Married couple Pete and Jeannie Schofield are a lot like Nick and Nora Charles, except Pete is more hard-boiled and Jeannie is a lot more frisky. The novel is a screwball detective romp with Pete getting beat up, and the women undressing for various reasons as they attempt to unravel a caper that includes murder, kidnapping, prostitution, a disputed inheritance, and $250,00 in hidden cash. Lots of playful banter between the married couple, and a solid plot that takes place during an assignment to transport a young Texas beauty from Los Angeles to San Francisco, with stops in Bakersfield and other locations. Fun stuff in the tradition of the Richard S. Prather and Craig Rice stories.


Tuesday, April 28, 2020

Review: Some Must Die

Some Must Die Some Must Die by Gil Brewer
My rating: 2 of 5 stars

Gil Brewer is renowned for his over-the-top noir paperback originals, all brimming with violence and sexual obsession. His lone attempt at writing a Western proves to be a drawn-out and aggravating novel that tells the story of six unlucky characters snowbound in a cabin with a saddlebag full of stolen money. This trope provides the conflict and forwards the minimalist plot. The characters showed illogical restraint when it came to violence when a killing or two could have resolved the conflicts and ended this dirge fifty pages early. This may have worked better as a short story or novelette. Stick with Brewer's crime novels, which may be inconsistent, but often burn as brightly as the best of the crime fiction of the era.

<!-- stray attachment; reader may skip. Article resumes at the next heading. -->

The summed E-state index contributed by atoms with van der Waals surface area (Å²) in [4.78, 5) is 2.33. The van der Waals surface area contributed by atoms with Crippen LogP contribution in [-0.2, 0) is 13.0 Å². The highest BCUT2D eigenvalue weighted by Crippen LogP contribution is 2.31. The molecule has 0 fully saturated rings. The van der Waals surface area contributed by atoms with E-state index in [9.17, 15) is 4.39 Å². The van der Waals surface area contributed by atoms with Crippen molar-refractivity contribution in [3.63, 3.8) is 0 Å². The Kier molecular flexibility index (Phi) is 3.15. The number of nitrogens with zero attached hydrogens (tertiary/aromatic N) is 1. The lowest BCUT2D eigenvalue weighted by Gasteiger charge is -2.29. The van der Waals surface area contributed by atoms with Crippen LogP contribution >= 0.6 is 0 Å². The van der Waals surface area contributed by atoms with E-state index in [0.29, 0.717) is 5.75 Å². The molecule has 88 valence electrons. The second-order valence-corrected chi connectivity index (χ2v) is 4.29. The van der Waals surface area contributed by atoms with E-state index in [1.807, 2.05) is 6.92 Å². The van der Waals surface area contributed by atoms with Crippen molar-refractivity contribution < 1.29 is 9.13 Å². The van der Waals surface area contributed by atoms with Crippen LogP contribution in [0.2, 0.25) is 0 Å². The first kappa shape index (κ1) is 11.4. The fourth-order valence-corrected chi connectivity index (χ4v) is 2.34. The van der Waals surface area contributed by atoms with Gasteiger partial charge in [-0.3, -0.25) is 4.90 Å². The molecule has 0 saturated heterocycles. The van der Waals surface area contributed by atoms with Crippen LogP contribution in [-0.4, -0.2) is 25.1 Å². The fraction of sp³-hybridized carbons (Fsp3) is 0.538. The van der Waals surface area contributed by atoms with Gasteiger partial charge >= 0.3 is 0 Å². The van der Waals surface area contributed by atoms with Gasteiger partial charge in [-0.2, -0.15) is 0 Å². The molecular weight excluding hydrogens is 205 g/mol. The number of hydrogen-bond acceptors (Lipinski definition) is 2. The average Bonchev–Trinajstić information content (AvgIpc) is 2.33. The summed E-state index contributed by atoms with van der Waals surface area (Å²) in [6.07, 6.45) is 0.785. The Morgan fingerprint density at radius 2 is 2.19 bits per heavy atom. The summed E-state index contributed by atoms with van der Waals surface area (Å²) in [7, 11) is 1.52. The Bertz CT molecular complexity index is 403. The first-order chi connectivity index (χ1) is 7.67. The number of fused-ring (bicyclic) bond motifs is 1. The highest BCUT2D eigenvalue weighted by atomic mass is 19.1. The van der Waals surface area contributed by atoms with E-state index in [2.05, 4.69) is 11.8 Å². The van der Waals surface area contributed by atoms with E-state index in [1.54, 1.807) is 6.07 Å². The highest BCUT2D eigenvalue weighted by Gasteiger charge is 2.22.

Sunday, April 19, 2020

Review: The Thousand Mile Case

The Thousand Mile Case The Thousand Mile Case by J.R. Roberts
My rating: 4 of 5 stars

Clint Adams, The Gunsmith, helps out a stranger in an unfair shootout, killing a few men, although the stranger and the men hunting him all end up dead too. Clint wonders why the men chased the stranger 1000 miles across the country, and why he was forced to kill men that he didn’t even know. Clint journeys to the town were the men came from and starts investigating, although his efforts are initially rebuffed by the cautious townsfolk. The Gunsmith books are all heavily dialogue driven and are typically action-packed mystery stories. This is a good one. An enjoyable and easy read - perfect escapist fare.

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Saturday, April 18, 2020

Review: Lament for Julie

Lament for Julie Lament for Julie by Robert Colby
My rating: 5 of 5 stars

A past love triangle finds Julie married to Steadman, with Corwin the odd man out. Tough guy Corwin holds no grudge and they remain close friends. Steadman goes to sea and when he returns he finds that wife Julie has been killed in a suspicious hit-and-run. Steadman starts investigating and ends up dead in an apparent suicide. Corwin assumes that they have both been murdered and comes back to town for answers and vengeance. Corwin turns out to be a proto-vigilante type, driven and violent, who suspects and then ingratiates himself with the rich and corrupt Vollmer family that runs the town, and then proceeds to get laid and kick some serious ass. A propulsive plot with several interesting characters and plenty of sex and violence are my low-brow expectations for a great book and this one covers all the bases. Recommended.